Tag: anger

A Pro-Life Movement, But Not THAT Pro-Life Movement

Alex Pareene, who is I think really too smart to meant this literally, has a controversial post today on Gawker entitled “The Gun Control Movement Needs It’s Own Pro-Life Fanatics“:

This doesn’t just mean marches and protests. It means constant marches and protests, and open and blatant harassment of your political opponents. It means protesting at the homes of gun manufacturing company executives and trying to shut down gun stores. It means very publicly making a scene at as many gun shops as possible, and personally attacking—verbally, but bordering on physically—people trying to enter those stores to legally purchase guns.

After all, the point of screaming at women outside a clinic isn’t to erect a legal barrier to abortion access, it’s to prevent that woman from getting an abortion, and to dissuade others from even considering it. It’s to prevent abortion from being considered a legitimate option. Aren’t there a couple thousand gun control activists out there passionate enough to want to stand outside gun shops and provoke confrontations with open-carry wingnuts?

It also means going all-in on gore. It means waving gruesome photos of dead children in the faces of Republican legislators, gun store owners, and gun manufacturers. This is where the conservatives shine. Good liberals are too squeamish to look past the police tape. They worry that if they focus, up close and without flinching, on the goriest details of the carnage, it’ll glorify violence, or worse, inspire future killers. Maybe, but it’ll also scare the shit out of future killers’ mothers before they fill their houses with guns, to feel safe.

. . .

If the gun control movement actually, really wants to change America’s gun culture, they will have to put the least reasonable and the least accommodating activists they can find in charge of directing the entire movement. In order to achieve a realistic outcome, the anti-gun movement needs to fight, passionately and vociferously, for an unrealisticgoal. Don’t campaign to expand background checks. Fight like hell to ban all private gun sales, and watch as expanded background checks becomes a politically palatable compromise. Keep fighting, and eventually “I support banning handgun ownership for everyone besides childless victims of domestic assault” becomes the politically palatable compromise position.

As I noted in my first post on this blog, I am deeply upset about the state of gun regulation in America today. I myself am a gun owner*  and also a former member of the NRA. I believe that gun ownership can be a rewarding and beneficial thing for society. But I also look at the now-weekly horror of mass shootings, as well as the many-times-a-day horror of “ordinary” homicides, accidental deaths and suicides. And I weep.

But if there’s anything — anything! — that makes me as angry as our national complacency with gun violence, it would be the chicanery, deception, and bullying of the anti-abortion movement in this country. To be sure, many pro-life Americans are sincere in their beliefs. Even many of the louder activists are OK people. But the movement as a whole is fostering an anti-intellectual, irrational atmosphere that breeds contempt for the law and hateful violence.

The last thing I want to see is people who are so amped up about gun control that they’re willing to shoot up a gun shop or murder firearm safety instructors.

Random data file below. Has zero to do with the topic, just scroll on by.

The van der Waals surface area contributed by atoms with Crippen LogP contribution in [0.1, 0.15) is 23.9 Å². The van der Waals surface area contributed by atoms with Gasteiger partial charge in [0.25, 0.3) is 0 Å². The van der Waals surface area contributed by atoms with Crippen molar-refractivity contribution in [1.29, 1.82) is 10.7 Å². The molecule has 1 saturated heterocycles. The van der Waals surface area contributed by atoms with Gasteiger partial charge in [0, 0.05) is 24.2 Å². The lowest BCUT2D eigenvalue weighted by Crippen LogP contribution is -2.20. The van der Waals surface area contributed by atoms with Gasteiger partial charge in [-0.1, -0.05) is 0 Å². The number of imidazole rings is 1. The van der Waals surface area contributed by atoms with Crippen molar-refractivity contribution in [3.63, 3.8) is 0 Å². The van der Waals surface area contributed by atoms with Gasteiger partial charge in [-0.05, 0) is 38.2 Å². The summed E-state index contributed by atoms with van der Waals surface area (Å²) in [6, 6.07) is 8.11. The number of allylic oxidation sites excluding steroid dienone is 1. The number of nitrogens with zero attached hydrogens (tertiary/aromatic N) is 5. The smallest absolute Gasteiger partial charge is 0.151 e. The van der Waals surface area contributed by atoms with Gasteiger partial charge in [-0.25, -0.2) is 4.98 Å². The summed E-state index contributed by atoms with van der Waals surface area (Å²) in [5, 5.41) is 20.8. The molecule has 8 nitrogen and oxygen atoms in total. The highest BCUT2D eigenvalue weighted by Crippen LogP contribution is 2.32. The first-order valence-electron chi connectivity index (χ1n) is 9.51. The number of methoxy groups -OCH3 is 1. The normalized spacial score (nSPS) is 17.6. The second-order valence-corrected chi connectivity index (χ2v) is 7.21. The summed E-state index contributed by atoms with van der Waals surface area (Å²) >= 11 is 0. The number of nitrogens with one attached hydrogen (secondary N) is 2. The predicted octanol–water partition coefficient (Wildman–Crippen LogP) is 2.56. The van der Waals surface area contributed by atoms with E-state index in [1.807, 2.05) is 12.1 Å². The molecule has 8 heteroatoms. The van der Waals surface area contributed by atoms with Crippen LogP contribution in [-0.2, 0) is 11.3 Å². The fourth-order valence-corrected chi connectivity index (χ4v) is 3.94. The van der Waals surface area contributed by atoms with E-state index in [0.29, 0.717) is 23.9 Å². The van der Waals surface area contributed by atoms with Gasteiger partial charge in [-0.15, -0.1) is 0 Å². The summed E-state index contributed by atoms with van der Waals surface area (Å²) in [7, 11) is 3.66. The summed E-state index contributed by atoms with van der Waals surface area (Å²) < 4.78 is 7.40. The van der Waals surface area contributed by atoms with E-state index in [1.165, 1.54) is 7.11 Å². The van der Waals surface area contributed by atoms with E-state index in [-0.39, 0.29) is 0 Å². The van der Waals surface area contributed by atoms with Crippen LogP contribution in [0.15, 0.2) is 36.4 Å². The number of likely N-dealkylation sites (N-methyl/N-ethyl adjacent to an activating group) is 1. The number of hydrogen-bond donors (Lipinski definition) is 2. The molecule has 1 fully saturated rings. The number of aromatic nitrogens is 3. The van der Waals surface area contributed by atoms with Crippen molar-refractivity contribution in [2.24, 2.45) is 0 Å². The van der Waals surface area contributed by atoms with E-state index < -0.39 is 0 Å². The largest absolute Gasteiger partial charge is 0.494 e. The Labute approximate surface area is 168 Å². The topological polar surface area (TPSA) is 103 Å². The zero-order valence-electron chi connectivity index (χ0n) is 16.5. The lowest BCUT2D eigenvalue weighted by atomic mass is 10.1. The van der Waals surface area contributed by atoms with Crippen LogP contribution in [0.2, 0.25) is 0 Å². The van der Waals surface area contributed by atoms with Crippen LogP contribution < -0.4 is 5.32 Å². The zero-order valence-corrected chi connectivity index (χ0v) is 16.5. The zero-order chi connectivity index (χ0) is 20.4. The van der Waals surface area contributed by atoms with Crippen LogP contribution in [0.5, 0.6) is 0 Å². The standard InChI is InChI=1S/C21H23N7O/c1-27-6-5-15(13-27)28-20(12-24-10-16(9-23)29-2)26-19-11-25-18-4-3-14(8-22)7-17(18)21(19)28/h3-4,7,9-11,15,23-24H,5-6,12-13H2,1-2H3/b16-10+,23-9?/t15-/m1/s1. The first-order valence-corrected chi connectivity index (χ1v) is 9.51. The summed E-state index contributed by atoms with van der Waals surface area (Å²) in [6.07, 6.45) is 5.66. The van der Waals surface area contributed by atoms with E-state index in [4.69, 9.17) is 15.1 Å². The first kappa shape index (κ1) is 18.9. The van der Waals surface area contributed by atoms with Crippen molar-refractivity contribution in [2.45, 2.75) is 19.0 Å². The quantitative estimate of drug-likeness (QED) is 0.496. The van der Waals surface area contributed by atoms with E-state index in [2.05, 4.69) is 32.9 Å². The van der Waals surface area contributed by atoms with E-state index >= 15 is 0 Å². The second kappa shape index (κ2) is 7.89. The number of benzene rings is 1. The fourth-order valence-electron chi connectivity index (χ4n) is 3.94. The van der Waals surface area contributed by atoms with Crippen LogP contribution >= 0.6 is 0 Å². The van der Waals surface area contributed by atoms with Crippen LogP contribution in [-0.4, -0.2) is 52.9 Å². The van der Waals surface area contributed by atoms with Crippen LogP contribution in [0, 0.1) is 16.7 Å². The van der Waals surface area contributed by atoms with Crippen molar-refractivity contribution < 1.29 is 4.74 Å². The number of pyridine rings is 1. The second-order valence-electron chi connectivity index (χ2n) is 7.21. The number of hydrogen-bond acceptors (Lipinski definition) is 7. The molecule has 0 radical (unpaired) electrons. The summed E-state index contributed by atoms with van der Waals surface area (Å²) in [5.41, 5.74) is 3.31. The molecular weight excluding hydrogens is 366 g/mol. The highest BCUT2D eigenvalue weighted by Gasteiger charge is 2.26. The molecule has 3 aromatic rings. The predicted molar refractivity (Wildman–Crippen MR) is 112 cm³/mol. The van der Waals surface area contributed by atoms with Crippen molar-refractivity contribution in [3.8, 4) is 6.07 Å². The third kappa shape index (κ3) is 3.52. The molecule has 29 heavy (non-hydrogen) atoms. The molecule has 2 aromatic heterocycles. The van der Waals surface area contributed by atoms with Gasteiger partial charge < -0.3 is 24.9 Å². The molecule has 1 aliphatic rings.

* To be sure, it’s a 22LR pistol I use for target shooting — many gun rights advocates would probably recoil in horror at the lack of recoil and horror with my Sig Sauer Mosquito. When I took a concealed handgun course (mostly to learn about safety), I had to use a “bigger” gun (actually smaller, a Beretta compact 9mm) just to prove myself on the range. I never ended up getting my CCH because I don’t feel the need to do actually carry, and didn’t want to pay $200 for the license fee and fill out intrusive paperwork.

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Anger is a gift, pt. 1

Hello World.

I’ve been involved in politics blogging on-and-off for a long time. I helped to start one of the oldest progressive blogs in Texas, The Burnt Orange Report, when I was in college. I have made a few other brief forays into blogging, but mostly have been content to comment-troll (hopefully for better) at sites like LGM for quite a while. I also have a rather bad habit of spamming my friends, family and coworkers with political posts on social media (mostly hidden from the full view of the world by Facebook’s privacy settings, as wobbly as they are).

You may notice that I have named this blog after the clique of foul-mouthed Scots in Armando Iannucci’s “The Thick Of It” universe. In many ways, I find myself often tapping my inner Malcolm Tucker these days. Every time I pick up a newspaper or turn on the television, it seems like I want to start screaming obscenities.

Following the terrible shooting at Umpqua Community College in Oregon this week, I had a short discussion with my sister about the role of anger in politics. In my view, anger can be constructive if it is directed toward proper ends. In a sense, I’ve decided to start blogging again because I am angry, and I believe that my expressing my views in a public forum can help bring about positive change in the world.

My sister is correct that anger can do a lot of damage. Clearly, angry people like the UCC shooter are murdering innocent people. At a bigger level, I believe that some of the worst things that are happening in American politics today are being driven, or at least rationalized, by anger and resentment.

I hope that in my blogging, I can rise above the fray. Although I am not religious, I respect the wisdom of the Bible with regard to emotions and human relationships; and as Ephesians 4 commands: “In your anger do not sin: Do not let the sun go down while you are still angry.”